Money To Live

September 7, 2008

Looking for a credit card

Filed under: credit — by moneytolive @ 5:00 am

After giving her a copy of On My Own Two Feet, my cousin asked about getting her first credit card.

When deciding whether or not to get a credit card, one of the biggest things to consider is if you can pay it off each month. Using a credit card responsibly builds a good credit history, which will make it easier to buy a home or car later. If you are using a card to establish a credit history, one way to do this is to only buy groceries with the credit card.

If you decide to get a credit card, the next decision is which credit card to get. Advice on this comes in two varieties – go for the lowest interest rate or the best rewards. People carrying a balance want the lowest interest rate; people with no balance want the best rewards. Assuming you can pay the entire balance each month, go for a card that has no annual fees. For some “big spenders,” paying an annual fee for better rewards makes sense, but it takes charging many thousands of dollars to make this a good deal. I recommended that my cousin consider a USAA credit card (she is eligible to be a member because her parents are members). USAA tends to have good financial products with reasonable terms and strong customer service. For a first credit card, that may be more important than the rewards. The USAA credit card is ranked #1 by Consumer Reports.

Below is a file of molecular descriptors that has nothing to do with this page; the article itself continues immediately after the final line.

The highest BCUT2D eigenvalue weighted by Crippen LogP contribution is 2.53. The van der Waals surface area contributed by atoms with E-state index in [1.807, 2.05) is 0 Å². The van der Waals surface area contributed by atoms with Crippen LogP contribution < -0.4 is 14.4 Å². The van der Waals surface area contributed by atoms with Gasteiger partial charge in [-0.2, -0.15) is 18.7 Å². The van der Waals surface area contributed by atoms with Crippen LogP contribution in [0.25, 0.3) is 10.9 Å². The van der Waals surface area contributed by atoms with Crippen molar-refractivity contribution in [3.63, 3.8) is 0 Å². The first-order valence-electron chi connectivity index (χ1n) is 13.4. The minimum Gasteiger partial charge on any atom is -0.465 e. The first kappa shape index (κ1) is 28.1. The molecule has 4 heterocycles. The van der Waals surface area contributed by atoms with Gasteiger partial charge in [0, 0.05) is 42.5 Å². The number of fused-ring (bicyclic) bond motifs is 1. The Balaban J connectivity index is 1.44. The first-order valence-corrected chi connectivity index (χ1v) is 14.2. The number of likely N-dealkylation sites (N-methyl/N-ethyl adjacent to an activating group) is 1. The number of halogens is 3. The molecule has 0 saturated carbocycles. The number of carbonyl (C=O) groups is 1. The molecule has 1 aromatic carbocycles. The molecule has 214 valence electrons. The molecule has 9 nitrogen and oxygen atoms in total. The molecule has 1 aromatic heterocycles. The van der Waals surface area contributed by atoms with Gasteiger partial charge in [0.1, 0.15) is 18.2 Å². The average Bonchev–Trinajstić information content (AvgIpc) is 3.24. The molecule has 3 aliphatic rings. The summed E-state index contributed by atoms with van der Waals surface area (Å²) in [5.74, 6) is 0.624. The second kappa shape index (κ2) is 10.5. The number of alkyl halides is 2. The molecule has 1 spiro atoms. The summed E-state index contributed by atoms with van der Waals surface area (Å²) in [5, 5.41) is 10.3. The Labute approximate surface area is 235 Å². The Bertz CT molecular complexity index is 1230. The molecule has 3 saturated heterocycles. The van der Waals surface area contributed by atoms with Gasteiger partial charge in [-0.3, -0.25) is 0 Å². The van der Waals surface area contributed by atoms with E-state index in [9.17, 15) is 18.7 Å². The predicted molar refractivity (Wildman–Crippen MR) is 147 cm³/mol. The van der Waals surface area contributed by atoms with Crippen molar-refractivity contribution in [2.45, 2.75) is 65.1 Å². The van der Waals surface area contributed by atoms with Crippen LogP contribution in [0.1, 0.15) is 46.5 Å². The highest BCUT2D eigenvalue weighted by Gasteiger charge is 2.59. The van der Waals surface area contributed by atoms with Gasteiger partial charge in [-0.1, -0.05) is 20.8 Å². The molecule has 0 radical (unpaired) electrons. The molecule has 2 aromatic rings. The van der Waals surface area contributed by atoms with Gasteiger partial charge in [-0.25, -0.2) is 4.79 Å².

My credit card

I charge practically everything to my credit card and pay the entire bill each month. I have an rewards card. Whenever I accumulate 2500 points, I receive a $25 gift certificate to Amazon in the mail. For most purchases, $1 = 1 point; for purchases at Amazon, $1 = 3 points.

If I wanted to get the maximum rewards from my credit card, I would only use this card for purchases at Amazon and would use a cash back card elsewhere. Consumer Reports lists “eight rewarding rewards cards,” and I could probably get a better deal by using one of those. For now I am not going to switch because I value simplicity in my finances. My current card costs me nothing and gives me bonus rewards that I like — who doesn’t enjoy getting Amazon gift certificates in the mail?

Resources for comparing credit cards


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